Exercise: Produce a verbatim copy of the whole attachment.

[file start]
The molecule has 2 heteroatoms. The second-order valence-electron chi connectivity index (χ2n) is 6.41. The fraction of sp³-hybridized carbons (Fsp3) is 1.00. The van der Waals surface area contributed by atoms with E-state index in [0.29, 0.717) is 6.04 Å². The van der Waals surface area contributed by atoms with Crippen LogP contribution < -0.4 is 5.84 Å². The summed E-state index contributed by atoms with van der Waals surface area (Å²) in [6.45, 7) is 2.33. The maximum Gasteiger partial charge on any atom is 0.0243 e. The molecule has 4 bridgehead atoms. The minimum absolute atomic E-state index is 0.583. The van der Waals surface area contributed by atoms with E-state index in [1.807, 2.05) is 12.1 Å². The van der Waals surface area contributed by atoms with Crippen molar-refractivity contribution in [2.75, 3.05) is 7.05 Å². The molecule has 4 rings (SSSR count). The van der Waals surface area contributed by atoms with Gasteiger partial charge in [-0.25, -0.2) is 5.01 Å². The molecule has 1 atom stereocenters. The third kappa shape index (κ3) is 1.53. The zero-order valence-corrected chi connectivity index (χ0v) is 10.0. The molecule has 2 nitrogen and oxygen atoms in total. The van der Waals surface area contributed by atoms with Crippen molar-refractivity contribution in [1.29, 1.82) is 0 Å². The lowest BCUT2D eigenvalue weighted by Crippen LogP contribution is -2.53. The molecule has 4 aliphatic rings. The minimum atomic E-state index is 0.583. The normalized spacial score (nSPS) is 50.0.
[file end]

The molecule has 2 heteroatoms. The second-order valence-electron chi connectivity index (χ2n) is 6.41. The fraction of sp³-hybridized carbons (Fsp3) is 1.00. The van der Waals surface area contributed by atoms with E-state index in [0.29, 0.717) is 6.04 Å². The van der Waals surface area contributed by atoms with Crippen LogP contribution < -0.4 is 5.84 Å². The summed E-state index contributed by atoms with van der Waals surface area (Å²) in [6.45, 7) is 2.33. The maximum Gasteiger partial charge on any atom is 0.0243 e. The molecule has 4 bridgehead atoms. The minimum absolute atomic E-state index is 0.583. The van der Waals surface area contributed by atoms with E-state index in [1.807, 2.05) is 12.1 Å². The van der Waals surface area contributed by atoms with Crippen molar-refractivity contribution in [2.75, 3.05) is 7.05 Å². The molecule has 4 rings (SSSR count). The van der Waals surface area contributed by atoms with Gasteiger partial charge in [-0.25, -0.2) is 5.01 Å². The molecule has 1 atom stereocenters. The third kappa shape index (κ3) is 1.53. The zero-order valence-corrected chi connectivity index (χ0v) is 10.0. The molecule has 2 nitrogen and oxygen atoms in total. The van der Waals surface area contributed by atoms with Crippen molar-refractivity contribution in [1.29, 1.82) is 0 Å². The lowest BCUT2D eigenvalue weighted by Crippen LogP contribution is -2.53. The molecule has 4 aliphatic rings. The minimum atomic E-state index is 0.583. The normalized spacial score (nSPS) is 50.0.